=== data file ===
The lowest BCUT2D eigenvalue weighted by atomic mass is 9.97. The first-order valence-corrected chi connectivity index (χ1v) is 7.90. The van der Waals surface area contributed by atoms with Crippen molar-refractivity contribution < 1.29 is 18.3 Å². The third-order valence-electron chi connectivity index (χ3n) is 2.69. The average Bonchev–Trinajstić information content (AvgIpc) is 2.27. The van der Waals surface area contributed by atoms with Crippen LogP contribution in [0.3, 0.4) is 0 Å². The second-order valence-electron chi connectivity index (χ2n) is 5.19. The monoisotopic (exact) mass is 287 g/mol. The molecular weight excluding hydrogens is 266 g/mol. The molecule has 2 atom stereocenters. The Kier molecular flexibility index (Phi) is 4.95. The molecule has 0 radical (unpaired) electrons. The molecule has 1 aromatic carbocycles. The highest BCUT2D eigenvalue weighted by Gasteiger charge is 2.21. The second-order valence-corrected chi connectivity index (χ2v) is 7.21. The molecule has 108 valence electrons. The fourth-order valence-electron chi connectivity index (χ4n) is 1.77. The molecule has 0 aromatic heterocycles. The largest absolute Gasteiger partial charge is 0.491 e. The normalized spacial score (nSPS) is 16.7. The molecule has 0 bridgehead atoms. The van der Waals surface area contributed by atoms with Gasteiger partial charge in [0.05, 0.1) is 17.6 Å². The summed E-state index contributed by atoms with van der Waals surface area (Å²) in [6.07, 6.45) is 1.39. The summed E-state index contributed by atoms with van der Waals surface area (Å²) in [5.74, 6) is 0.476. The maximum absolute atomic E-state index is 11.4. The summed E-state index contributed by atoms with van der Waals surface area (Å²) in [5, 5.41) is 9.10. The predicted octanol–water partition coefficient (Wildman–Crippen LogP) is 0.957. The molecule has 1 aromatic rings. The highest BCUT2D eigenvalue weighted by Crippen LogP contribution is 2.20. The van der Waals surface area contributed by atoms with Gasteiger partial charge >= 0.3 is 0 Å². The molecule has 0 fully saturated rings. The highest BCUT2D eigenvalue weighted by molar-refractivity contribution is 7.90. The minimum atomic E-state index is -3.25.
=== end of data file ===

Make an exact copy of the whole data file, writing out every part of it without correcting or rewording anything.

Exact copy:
The lowest BCUT2D eigenvalue weighted by atomic mass is 9.97. The first-order valence-corrected chi connectivity index (χ1v) is 7.90. The van der Waals surface area contributed by atoms with Crippen molar-refractivity contribution < 1.29 is 18.3 Å². The third-order valence-electron chi connectivity index (χ3n) is 2.69. The average Bonchev–Trinajstić information content (AvgIpc) is 2.27. The van der Waals surface area contributed by atoms with Crippen LogP contribution in [0.3, 0.4) is 0 Å². The second-order valence-electron chi connectivity index (χ2n) is 5.19. The monoisotopic (exact) mass is 287 g/mol. The molecular weight excluding hydrogens is 266 g/mol. The molecule has 2 atom stereocenters. The Kier molecular flexibility index (Phi) is 4.95. The molecule has 0 radical (unpaired) electrons. The molecule has 1 aromatic carbocycles. The highest BCUT2D eigenvalue weighted by Gasteiger charge is 2.21. The second-order valence-corrected chi connectivity index (χ2v) is 7.21. The molecule has 108 valence electrons. The fourth-order valence-electron chi connectivity index (χ4n) is 1.77. The molecule has 0 aromatic heterocycles. The largest absolute Gasteiger partial charge is 0.491 e. The normalized spacial score (nSPS) is 16.7. The molecule has 0 bridgehead atoms. The van der Waals surface area contributed by atoms with Gasteiger partial charge in [0.05, 0.1) is 17.6 Å². The summed E-state index contributed by atoms with van der Waals surface area (Å²) in [6.07, 6.45) is 1.39. The summed E-state index contributed by atoms with van der Waals surface area (Å²) in [5.74, 6) is 0.476. The maximum absolute atomic E-state index is 11.4. The summed E-state index contributed by atoms with van der Waals surface area (Å²) in [5, 5.41) is 9.10. The predicted octanol–water partition coefficient (Wildman–Crippen LogP) is 0.957. The molecule has 1 aromatic rings. The highest BCUT2D eigenvalue weighted by Crippen LogP contribution is 2.20. The van der Waals surface area contributed by atoms with Gasteiger partial charge >= 0.3 is 0 Å². The molecule has 0 fully saturated rings. The highest BCUT2D eigenvalue weighted by molar-refractivity contribution is 7.90. The minimum atomic E-state index is -3.25.